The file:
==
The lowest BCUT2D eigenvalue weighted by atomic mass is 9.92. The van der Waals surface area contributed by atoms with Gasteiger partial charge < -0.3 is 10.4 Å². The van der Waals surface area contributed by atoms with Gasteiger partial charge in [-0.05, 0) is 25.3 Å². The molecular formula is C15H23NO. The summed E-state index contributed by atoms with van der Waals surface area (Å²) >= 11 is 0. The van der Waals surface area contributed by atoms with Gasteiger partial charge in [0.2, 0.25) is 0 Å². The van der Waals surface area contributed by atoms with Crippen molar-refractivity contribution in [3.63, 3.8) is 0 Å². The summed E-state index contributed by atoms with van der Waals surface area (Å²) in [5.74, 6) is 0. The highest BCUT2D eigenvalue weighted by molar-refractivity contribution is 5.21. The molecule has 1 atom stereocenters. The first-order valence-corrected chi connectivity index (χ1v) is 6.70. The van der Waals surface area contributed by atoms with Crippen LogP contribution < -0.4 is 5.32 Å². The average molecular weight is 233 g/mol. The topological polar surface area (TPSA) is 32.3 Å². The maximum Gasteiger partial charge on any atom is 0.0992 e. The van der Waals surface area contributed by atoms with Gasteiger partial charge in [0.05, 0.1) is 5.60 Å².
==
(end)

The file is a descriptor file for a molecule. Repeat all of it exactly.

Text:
The lowest BCUT2D eigenvalue weighted by atomic mass is 9.92. The van der Waals surface area contributed by atoms with Gasteiger partial charge < -0.3 is 10.4 Å². The van der Waals surface area contributed by atoms with Gasteiger partial charge in [-0.05, 0) is 25.3 Å². The molecular formula is C15H23NO. The summed E-state index contributed by atoms with van der Waals surface area (Å²) >= 11 is 0. The van der Waals surface area contributed by atoms with Gasteiger partial charge in [0.2, 0.25) is 0 Å². The van der Waals surface area contributed by atoms with Crippen molar-refractivity contribution in [3.63, 3.8) is 0 Å². The summed E-state index contributed by atoms with van der Waals surface area (Å²) in [5.74, 6) is 0. The highest BCUT2D eigenvalue weighted by molar-refractivity contribution is 5.21. The molecule has 1 atom stereocenters. The first-order valence-corrected chi connectivity index (χ1v) is 6.70. The van der Waals surface area contributed by atoms with Crippen LogP contribution < -0.4 is 5.32 Å². The average molecular weight is 233 g/mol. The topological polar surface area (TPSA) is 32.3 Å². The maximum Gasteiger partial charge on any atom is 0.0992 e. The van der Waals surface area contributed by atoms with Gasteiger partial charge in [0.05, 0.1) is 5.60 Å².